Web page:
Fighting like rabbits
[Want to know how an Early Access game is coming along? Check out our Early Access Reviews, which will be a series going forward with the intent of informing you whether or not a game is worth buying into at this time.]
I’ve always held Lugaru as one of the finest indie games out there, largely due to its combat system and difficulty curve. Beating things up in Lugaru is incredibly satisfying, so naturally I’m excited for its sequel, Overgrowth. After being in development for approximately ever, Overgrowth is now on Steam Early Access in a still-pretty-early state, but that doesn’t mean that it isn’t worth getting in on early.
Even in its current state, Overgrowth has proven to be one of the most intense fighting games I’ve ever played.
Overgrowth (Linux, Mac, PC)
Estimated Release Date: TBD
Currently, there’s not all that much going on in Overgrowth. The Steam store page description does a pretty good job of summing it all up: “it is more like a sandbox of technology and martial arts, and less like a story-driven action-adventure.” There’s only a small hint of anything that might be seen as a “campaign,” but that somehow did not stop me and my friends from playing round after round of Overgrowth.
One of the biggest features in the current state of Overgrowth is being able to utilize its complex combat mechanics in its arena mode. This mode simply pits the player against one to three AI opponents, round after round, with the objective being not to die. Sometimes the round will be a 2v2, sometimes it’ll be a 1v1, and other times it’s a free-for-all. It is a perfect mode to highlight the most interesting thing about Overgrowth, the combat, and a wonderful place to refine the skills needed to comprehend what’s going on.
You’ll need to confront the wiki in order to understand the combat, but although it may seem daunting, the basics are easy enough to comprehend. Much of the combat mechanics are context sensitive. That is to say, when you press “attack,” various actions may happen depending on whether or not the character is moving, where the opponent is in relation to the player, and so on. Knowing these contexts is where the high skill ceiling comes into play in Overgrowth. There always seems to be room for improvement.
Death comes very quickly in Overgrowth, sometimes by your own actions. Weapons will kill someone with one successful strike, but they’re a little unwieldy. Things like force and inertia really do matter when fighting. I’ve jumped off of someone’s face, flipped away, landed on my neck, and died…only to see them get up a second later. It’s a fighting game that really puts caution and patience over anything else. That isn’t to say, however, that a head-on charge towards someone won’t win every so often!
At the beginning of my time with Overgrowth, I was very defensive; waiting for an enemy to attack and trying to parry or counter-punch my way to victory. Now though, I go for much more flair. Running away towards a wall, jumping at the wall and bouncing off of it, only to use my momentum to spring-kick my enemy into the ground is easily one of my favorite moments from the arena.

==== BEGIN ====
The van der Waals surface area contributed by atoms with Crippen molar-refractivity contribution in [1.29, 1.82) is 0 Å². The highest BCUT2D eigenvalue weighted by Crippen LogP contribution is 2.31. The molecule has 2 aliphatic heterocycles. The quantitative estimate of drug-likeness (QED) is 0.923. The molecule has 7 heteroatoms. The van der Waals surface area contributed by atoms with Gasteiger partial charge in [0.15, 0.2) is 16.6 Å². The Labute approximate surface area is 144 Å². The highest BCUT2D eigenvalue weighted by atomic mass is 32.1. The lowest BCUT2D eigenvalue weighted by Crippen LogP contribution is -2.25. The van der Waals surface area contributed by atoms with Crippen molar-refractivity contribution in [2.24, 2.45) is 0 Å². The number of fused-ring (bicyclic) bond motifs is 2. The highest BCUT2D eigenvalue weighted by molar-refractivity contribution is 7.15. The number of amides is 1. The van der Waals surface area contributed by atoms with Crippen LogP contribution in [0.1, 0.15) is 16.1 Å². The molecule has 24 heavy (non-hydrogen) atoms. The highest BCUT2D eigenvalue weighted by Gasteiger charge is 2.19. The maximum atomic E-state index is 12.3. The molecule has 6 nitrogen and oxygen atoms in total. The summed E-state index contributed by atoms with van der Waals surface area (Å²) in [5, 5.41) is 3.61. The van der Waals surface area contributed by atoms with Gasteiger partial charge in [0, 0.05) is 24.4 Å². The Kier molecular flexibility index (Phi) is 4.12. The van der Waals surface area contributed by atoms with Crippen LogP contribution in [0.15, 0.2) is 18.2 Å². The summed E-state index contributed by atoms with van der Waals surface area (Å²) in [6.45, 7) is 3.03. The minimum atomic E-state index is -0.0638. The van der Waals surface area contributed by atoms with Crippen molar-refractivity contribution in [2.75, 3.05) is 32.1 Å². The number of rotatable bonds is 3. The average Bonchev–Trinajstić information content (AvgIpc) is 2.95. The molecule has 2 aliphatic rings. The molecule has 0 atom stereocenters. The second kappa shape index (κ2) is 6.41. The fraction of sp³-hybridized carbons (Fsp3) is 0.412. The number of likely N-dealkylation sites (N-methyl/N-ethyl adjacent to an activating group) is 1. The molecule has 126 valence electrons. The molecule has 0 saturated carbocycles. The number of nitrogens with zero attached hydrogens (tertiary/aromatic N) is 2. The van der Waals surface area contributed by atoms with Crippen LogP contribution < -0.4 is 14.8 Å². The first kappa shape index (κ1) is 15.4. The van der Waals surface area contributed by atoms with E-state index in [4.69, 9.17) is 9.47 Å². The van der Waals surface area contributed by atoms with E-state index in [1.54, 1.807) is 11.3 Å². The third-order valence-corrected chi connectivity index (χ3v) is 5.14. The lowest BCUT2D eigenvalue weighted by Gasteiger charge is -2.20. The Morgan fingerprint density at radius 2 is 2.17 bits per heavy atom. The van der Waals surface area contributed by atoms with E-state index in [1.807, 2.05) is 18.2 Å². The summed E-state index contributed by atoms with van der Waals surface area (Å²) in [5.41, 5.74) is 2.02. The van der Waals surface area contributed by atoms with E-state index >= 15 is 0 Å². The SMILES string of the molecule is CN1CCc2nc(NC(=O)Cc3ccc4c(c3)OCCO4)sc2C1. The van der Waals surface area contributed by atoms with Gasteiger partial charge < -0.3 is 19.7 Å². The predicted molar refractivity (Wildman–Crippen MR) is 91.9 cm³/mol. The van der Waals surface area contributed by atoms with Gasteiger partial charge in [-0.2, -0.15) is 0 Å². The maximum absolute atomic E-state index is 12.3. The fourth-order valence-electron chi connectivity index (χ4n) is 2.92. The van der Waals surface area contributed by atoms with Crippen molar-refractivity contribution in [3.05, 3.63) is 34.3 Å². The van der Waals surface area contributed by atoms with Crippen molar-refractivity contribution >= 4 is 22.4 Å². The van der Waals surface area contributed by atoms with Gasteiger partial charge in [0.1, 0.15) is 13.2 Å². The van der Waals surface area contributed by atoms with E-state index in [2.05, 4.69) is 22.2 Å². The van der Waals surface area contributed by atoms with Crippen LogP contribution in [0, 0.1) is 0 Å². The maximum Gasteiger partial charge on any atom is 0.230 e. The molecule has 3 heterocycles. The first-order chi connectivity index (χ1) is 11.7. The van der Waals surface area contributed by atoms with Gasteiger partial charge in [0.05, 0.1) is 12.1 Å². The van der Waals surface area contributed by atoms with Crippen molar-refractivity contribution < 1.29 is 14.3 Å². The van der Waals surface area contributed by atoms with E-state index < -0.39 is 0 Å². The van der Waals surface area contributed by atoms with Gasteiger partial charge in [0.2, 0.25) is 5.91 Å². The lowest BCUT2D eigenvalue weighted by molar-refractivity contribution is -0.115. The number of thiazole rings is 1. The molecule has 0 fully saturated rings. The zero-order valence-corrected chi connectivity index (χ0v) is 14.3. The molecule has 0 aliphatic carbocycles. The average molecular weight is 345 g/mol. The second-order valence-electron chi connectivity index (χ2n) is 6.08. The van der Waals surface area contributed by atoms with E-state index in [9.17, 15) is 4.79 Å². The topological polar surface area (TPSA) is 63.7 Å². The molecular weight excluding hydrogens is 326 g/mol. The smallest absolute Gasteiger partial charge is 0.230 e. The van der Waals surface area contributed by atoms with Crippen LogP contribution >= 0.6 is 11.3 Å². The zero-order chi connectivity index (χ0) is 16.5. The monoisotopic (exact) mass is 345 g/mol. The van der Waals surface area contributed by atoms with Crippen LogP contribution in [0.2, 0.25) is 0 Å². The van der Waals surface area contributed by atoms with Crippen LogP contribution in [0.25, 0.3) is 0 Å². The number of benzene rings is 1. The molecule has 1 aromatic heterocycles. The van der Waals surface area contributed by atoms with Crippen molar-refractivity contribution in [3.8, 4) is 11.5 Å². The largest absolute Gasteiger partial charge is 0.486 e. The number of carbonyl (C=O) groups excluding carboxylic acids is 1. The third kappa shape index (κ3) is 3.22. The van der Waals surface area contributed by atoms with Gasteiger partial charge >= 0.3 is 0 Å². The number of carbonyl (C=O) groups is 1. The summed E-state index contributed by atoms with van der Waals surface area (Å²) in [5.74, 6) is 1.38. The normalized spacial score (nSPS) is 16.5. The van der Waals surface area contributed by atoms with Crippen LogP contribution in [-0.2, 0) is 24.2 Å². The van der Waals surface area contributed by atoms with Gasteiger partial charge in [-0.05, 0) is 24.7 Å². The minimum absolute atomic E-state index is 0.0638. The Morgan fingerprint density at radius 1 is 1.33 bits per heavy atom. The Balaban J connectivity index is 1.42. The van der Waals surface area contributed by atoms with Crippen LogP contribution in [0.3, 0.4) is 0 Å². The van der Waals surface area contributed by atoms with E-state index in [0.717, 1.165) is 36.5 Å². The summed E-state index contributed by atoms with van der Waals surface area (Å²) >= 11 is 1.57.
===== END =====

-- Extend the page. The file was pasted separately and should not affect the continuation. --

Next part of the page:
Outside of the arena are some smaller concept levels, multiplayer, and a level editor. Multiplayer is currently limited to controllers and playing locally with friends, but it can still be an absolute blast. Since the editor and the game are the same thing right now, I managed to just plop an arena down on a regular map around the spawn point, allowing my girlfriend and I to fight in a more enclosed area. Since I hardly aimed this arena “plop,” the hilly ground was protruding through it, giving it a lot more variety than a simple straight floor. I should also mention that the first time I tried this, I put the arena somewhere in the sky. The editor isn’t the easiest thing to figure out on your own.
We then spent a good while dueling it out in this faux-arena. We’d come up with “house rules,” like only being able to use your weapon in combat, and only being able to throw it for a kill. This meant that once someone threw their weapon, they had to pick it up before attacking again if they missed. There were a lot of intense moments, and a lot of hiding in tiny nooks and crannies while totally not screen-looking. It truly felt reminiscent of “the good ole days” of Slappers-only Goldeneye or a knife fight in Counter-Strike. It’s amazing what people come up with when a limited toolset is presented to them.
The team at Wolfire have been tremendously communicative, with update videos published to their YouTube channel very frequently. It’s clear that they aren’t rushing Overgrowth out the door simply because people want it. This also means that new features are being added in at a much slower pace than you might expect, which is important to keep in mind when deciding if you want early access.
The biggest arguments in favor of purchasing Overgrowth at this time are to play the local multiplayer aspect of it, hone your combat skills, and of course to support a development team that clearly loves their craft. You can even import custom maps made by other players if you’d like, allowing for a fuller experience after a little effort. Also, pre-ordering comes with a free copy of Receiver, which is a great incentive in and of itself. If you’re mostly interested in experiencing the story, then hold out for the real deal.